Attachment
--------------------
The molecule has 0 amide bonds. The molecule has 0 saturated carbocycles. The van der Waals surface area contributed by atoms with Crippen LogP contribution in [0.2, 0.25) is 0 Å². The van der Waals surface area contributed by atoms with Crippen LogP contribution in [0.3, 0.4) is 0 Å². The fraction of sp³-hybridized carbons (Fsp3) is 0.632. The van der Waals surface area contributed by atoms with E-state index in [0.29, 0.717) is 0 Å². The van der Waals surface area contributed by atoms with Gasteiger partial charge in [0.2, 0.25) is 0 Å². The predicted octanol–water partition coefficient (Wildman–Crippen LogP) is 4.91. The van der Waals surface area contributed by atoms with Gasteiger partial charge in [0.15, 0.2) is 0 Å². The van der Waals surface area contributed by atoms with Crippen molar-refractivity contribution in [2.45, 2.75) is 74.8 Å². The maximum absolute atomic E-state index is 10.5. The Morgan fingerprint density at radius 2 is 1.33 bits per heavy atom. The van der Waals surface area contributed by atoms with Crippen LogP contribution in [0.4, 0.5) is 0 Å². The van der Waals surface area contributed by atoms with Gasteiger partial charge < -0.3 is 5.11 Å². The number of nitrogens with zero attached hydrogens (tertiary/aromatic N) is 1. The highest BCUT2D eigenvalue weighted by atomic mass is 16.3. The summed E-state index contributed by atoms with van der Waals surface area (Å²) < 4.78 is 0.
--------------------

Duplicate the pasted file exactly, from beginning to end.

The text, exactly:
The molecule has 0 amide bonds. The molecule has 0 saturated carbocycles. The van der Waals surface area contributed by atoms with Crippen LogP contribution in [0.2, 0.25) is 0 Å². The van der Waals surface area contributed by atoms with Crippen LogP contribution in [0.3, 0.4) is 0 Å². The fraction of sp³-hybridized carbons (Fsp3) is 0.632. The van der Waals surface area contributed by atoms with E-state index in [0.29, 0.717) is 0 Å². The van der Waals surface area contributed by atoms with Gasteiger partial charge in [0.2, 0.25) is 0 Å². The predicted octanol–water partition coefficient (Wildman–Crippen LogP) is 4.91. The van der Waals surface area contributed by atoms with Gasteiger partial charge in [0.15, 0.2) is 0 Å². The van der Waals surface area contributed by atoms with Crippen molar-refractivity contribution in [2.45, 2.75) is 74.8 Å². The maximum absolute atomic E-state index is 10.5. The Morgan fingerprint density at radius 2 is 1.33 bits per heavy atom. The van der Waals surface area contributed by atoms with Crippen LogP contribution in [0.4, 0.5) is 0 Å². The van der Waals surface area contributed by atoms with Gasteiger partial charge < -0.3 is 5.11 Å². The number of nitrogens with zero attached hydrogens (tertiary/aromatic N) is 1. The highest BCUT2D eigenvalue weighted by atomic mass is 16.3. The summed E-state index contributed by atoms with van der Waals surface area (Å²) < 4.78 is 0.